I recently returned from a two-week, overland, always exciting vacation to Mali. The trip has been many months in the making and was organized around the Festival sur le Niger, a four-day West African music festival on the Niger River, and hiking in the Dogon country of Mali. As is always the case, and west Africa is no exception, getting there was half the adventure. A group of nine of us met in Tanguieta, a pretty town in the mountains in northwestern Benin where two married volunteers live, the night before the trip was to start. A van came to pick us up at 3:00am the next morning, and after a few stops and one memorable two hour long wait for the Benin-Burkina Faso border office to open, we made it to Ouagadougou, the capital of Burkina Faso, by around noon. I was surprised to notice such a difference once we crossed into Burkina, since in reality most of the borders delineating African countries are arbitrary in terms of ethnic and language groups. For one, the roads in Burkina are much, much better than in Benin. It reminded me of driving north from North Carolina to Virginia and suddenly feeling the bump bump bump of uneven pavement give way to a smooth ride. Second, there were donkeys everywhere. Hooked up to carts, carrying people, tied to trees, and just grazing. Donkeys are used in place of human labor in Burkina, while for whatever reason this has yet to really catch on in Benin. Third, and most exciting to us, there were new street snacks! Street snacks being what is thrust into the windows of the taxi for you to buy every time the car stops. We sampled sesame cookies, yogurt, and sheep jerky covered with peanut butter (tastes better than it sounds).
Arriving in Ouagadougou with a lot of daylight left, we decided to continue on to Bobo and spend the night there. We found a bus and headed out, after waiting the necessary 3 hours or so. A note about buses in Burkina Faso and Mali. Unbeknownst to me, I’ve been pampered this last year and a half with air conditioned buses in Benin that stop only at designated spots and are generally punctual. Our bus from Ouaga to Bobo, and every other bus we took on the trip, not only did not have air conditioning, but did not have windows that opened, leaving circulation to come from one opening in the top of the bus. We got into Bobo at around 11 pm and checked into our cheap but nice (there were showers, even if they were shared) hotel. The next morning we walked around the main market area in Bobo, bought and thoroughly enjoyed fresh strawberries, and had good beer unavailable in Benin called Pelforth. We had the whole day in Bobo to marvel at evenly paved roads, gas stations with actual convenience stores, and the calm and quiet of the city. I quietly appreciated the lack of annoying car horns, blaring indecipherable music, and constant harassment that is found in our biggest city, Cotonou.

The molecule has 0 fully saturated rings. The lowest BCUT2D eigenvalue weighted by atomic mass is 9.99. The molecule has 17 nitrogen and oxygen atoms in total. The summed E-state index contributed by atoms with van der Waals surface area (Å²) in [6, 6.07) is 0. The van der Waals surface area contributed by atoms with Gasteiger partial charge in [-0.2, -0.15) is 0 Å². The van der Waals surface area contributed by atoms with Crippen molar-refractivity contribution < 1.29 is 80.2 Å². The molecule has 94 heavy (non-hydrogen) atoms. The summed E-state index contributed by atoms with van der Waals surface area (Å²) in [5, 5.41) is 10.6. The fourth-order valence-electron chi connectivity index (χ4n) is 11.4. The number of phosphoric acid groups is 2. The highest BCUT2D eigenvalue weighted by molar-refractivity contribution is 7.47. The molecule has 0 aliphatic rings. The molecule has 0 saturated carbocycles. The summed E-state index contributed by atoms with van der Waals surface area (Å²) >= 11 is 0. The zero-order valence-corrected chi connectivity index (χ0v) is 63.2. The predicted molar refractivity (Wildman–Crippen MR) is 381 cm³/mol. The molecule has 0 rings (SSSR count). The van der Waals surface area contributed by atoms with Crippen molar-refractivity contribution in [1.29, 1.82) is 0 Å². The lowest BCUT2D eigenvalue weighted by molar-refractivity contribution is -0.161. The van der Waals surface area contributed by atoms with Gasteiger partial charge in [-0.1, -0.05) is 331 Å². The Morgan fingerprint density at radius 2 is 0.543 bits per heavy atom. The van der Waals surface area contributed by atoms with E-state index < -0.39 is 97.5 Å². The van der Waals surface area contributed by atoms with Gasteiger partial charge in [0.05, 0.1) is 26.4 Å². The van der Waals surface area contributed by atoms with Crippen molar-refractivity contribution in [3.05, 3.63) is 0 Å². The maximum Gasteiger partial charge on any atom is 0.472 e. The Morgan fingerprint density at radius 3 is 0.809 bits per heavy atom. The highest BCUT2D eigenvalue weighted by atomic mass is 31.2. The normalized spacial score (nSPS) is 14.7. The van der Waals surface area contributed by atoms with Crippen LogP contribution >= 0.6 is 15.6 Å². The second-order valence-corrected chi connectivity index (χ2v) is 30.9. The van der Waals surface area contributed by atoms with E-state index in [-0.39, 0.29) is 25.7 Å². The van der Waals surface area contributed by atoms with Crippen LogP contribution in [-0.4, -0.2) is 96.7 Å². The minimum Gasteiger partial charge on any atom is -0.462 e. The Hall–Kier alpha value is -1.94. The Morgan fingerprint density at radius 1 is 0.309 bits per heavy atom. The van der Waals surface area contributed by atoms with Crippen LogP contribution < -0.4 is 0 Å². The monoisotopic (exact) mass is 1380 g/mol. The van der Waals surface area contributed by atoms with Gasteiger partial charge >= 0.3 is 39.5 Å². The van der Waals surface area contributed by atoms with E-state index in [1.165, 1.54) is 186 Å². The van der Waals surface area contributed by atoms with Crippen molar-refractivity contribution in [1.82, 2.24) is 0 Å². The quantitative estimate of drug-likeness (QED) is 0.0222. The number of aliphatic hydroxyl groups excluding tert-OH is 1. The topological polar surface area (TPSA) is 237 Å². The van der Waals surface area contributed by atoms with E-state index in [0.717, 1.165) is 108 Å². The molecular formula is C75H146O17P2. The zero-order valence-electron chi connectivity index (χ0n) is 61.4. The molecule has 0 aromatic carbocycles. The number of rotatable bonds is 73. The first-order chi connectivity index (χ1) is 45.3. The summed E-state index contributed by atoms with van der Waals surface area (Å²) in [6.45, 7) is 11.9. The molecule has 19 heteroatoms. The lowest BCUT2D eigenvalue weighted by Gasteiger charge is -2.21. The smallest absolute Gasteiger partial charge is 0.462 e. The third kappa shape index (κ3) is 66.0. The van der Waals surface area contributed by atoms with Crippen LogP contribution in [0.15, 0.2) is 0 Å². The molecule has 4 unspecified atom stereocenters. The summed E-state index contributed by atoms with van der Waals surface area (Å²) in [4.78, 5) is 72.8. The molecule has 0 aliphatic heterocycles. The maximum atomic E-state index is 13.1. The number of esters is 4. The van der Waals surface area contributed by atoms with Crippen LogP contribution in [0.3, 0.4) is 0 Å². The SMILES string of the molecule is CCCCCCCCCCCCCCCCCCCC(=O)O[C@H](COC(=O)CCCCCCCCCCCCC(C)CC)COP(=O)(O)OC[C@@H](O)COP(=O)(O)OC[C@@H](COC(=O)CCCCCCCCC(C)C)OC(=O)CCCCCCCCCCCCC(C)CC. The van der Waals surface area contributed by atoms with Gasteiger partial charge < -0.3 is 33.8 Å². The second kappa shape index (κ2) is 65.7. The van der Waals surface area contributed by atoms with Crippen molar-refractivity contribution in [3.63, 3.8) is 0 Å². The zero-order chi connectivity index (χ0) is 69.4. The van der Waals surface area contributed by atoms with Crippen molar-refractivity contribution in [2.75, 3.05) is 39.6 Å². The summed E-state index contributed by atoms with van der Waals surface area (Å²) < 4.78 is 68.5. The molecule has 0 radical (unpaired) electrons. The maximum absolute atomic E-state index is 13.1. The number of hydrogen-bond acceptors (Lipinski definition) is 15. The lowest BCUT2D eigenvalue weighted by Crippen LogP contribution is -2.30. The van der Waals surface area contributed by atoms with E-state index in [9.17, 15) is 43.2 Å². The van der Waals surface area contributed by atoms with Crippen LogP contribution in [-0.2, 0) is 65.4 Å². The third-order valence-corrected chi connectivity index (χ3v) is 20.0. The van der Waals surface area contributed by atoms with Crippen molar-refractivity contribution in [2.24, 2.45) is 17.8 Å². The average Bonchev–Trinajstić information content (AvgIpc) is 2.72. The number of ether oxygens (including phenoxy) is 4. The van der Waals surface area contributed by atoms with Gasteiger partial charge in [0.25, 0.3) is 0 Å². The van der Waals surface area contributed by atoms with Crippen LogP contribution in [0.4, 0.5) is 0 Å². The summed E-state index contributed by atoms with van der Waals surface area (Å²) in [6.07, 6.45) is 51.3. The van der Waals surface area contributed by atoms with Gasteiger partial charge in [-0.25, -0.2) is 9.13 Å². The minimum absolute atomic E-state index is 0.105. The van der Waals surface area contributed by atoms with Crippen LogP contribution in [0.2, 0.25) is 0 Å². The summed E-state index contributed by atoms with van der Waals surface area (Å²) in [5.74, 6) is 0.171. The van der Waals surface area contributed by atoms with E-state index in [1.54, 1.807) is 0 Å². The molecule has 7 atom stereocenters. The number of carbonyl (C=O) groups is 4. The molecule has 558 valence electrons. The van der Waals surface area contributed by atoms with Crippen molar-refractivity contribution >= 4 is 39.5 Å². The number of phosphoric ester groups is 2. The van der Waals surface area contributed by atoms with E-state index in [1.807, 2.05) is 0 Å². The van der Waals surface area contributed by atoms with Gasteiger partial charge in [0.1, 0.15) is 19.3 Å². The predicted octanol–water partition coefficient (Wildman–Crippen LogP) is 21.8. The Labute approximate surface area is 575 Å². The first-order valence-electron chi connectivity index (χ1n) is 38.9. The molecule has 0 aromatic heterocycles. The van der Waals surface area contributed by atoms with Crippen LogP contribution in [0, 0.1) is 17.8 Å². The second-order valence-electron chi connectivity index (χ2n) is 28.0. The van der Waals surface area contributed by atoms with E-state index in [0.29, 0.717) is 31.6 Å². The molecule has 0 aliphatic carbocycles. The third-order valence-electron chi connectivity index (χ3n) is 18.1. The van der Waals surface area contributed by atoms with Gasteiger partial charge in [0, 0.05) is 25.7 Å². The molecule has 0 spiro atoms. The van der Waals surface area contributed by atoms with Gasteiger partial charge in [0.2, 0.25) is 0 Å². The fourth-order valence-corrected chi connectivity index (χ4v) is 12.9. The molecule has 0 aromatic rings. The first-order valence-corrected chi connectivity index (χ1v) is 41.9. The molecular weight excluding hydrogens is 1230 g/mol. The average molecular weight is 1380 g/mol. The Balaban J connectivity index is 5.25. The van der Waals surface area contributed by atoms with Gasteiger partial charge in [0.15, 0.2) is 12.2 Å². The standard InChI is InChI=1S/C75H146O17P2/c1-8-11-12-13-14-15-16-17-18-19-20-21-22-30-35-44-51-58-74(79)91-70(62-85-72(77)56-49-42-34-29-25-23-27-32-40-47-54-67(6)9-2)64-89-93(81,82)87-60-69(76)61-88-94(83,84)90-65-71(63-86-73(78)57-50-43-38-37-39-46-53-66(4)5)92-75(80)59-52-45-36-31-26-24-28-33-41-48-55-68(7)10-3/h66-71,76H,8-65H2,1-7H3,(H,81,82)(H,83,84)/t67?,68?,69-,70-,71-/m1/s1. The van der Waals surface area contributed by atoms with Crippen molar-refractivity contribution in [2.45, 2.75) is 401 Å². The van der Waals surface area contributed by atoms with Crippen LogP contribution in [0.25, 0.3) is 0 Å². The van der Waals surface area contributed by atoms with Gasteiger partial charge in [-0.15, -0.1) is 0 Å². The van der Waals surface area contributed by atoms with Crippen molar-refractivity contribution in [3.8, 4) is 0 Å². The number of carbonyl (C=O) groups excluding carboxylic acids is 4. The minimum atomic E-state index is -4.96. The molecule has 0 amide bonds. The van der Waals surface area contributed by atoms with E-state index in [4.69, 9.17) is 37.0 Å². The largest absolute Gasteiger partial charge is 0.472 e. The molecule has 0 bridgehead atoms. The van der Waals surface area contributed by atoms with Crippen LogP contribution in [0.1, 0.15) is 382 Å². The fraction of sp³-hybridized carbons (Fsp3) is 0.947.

The next morning we continued on to Segou, a town on the Niger River that hosts the music festival. We got in at nightfall and checked into our room aboard an aging but fairly clean riverboat. Yep, all nine of us slept in a bunk bed-filled room aboard a boat for the duration of the festival. The performances were mainly after sunset, so during the day we explored Segou. We took a pirogue (wooden canoe) ride across the Niger River, ate grilled capitaine (river fish), and haggled over souvenirs. At night we watched performances on the main stage, which was set on a barge docked a few feet from shore. Most of the musicians were Malian and there were even some famous names, although all were new to me. Lots of drums, instruments I’d never seen before and can’t remember the name of, and powerful singing in languages I couldn’t understand. We also saw performances by a Swedish woman and a Senegalese man, a woman who was a previous Malian Peace Corps volunteer, and an acrobatics group. The majority of the crowd was African, and it was heartening to see how into the performances they were. Art and music don’t play a central role in Beninese culture and I was surprised at first to see how established the arts are in Mali.
I was excited about the music festival, but in all honesty I was on this trip for the four-day Dogon hike, which was coming up next.
|Music festival in Segou, Mali|